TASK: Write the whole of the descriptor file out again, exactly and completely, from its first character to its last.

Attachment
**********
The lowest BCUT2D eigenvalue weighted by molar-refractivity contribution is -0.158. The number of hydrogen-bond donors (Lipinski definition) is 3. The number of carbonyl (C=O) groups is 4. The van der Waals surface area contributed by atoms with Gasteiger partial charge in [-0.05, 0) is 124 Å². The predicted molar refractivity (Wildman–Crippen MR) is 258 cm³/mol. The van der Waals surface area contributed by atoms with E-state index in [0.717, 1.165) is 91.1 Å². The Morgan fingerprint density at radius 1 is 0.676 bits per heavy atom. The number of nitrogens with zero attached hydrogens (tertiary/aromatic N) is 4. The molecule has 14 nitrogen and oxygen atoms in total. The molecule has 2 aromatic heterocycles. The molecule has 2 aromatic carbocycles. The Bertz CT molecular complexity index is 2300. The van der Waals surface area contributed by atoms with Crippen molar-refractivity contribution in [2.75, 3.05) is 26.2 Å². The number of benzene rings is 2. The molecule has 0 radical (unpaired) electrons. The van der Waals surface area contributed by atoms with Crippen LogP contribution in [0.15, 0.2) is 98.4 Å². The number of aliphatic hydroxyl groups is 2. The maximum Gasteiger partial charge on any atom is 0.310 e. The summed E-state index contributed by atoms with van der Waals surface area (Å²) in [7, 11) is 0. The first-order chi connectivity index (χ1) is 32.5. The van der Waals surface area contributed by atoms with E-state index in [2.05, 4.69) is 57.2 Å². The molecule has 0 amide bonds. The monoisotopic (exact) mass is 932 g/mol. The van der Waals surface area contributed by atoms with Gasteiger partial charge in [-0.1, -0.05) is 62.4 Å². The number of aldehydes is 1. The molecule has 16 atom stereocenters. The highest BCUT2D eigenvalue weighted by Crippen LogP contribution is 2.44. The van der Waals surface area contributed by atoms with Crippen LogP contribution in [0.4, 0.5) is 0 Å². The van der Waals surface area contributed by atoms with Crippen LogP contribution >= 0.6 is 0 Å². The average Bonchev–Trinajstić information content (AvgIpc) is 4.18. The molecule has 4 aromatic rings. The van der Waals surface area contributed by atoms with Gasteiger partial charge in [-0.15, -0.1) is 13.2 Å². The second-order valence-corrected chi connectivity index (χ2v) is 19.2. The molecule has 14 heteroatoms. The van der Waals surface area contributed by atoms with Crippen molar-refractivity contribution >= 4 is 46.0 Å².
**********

The lowest BCUT2D eigenvalue weighted by molar-refractivity contribution is -0.158. The number of hydrogen-bond donors (Lipinski definition) is 3. The number of carbonyl (C=O) groups is 4. The van der Waals surface area contributed by atoms with Gasteiger partial charge in [-0.05, 0) is 124 Å². The predicted molar refractivity (Wildman–Crippen MR) is 258 cm³/mol. The van der Waals surface area contributed by atoms with E-state index in [0.717, 1.165) is 91.1 Å². The Morgan fingerprint density at radius 1 is 0.676 bits per heavy atom. The number of nitrogens with zero attached hydrogens (tertiary/aromatic N) is 4. The molecule has 14 nitrogen and oxygen atoms in total. The molecule has 2 aromatic heterocycles. The molecule has 2 aromatic carbocycles. The Bertz CT molecular complexity index is 2300. The van der Waals surface area contributed by atoms with Crippen molar-refractivity contribution in [2.75, 3.05) is 26.2 Å². The number of benzene rings is 2. The molecule has 0 radical (unpaired) electrons. The van der Waals surface area contributed by atoms with Crippen LogP contribution in [0.15, 0.2) is 98.4 Å². The number of aliphatic hydroxyl groups is 2. The maximum Gasteiger partial charge on any atom is 0.310 e. The summed E-state index contributed by atoms with van der Waals surface area (Å²) in [7, 11) is 0. The first-order chi connectivity index (χ1) is 32.5. The van der Waals surface area contributed by atoms with E-state index in [2.05, 4.69) is 57.2 Å². The molecule has 0 amide bonds. The monoisotopic (exact) mass is 932 g/mol. The van der Waals surface area contributed by atoms with Gasteiger partial charge in [-0.1, -0.05) is 62.4 Å². The number of aldehydes is 1. The molecule has 16 atom stereocenters. The highest BCUT2D eigenvalue weighted by Crippen LogP contribution is 2.44. The van der Waals surface area contributed by atoms with Crippen LogP contribution in [0.4, 0.5) is 0 Å². The van der Waals surface area contributed by atoms with Crippen LogP contribution >= 0.6 is 0 Å². The average Bonchev–Trinajstić information content (AvgIpc) is 4.18. The molecule has 4 aromatic rings. The van der Waals surface area contributed by atoms with Gasteiger partial charge in [-0.15, -0.1) is 13.2 Å². The second-order valence-corrected chi connectivity index (χ2v) is 19.2. The molecule has 14 heteroatoms. The van der Waals surface area contributed by atoms with Crippen molar-refractivity contribution >= 4 is 46.0 Å².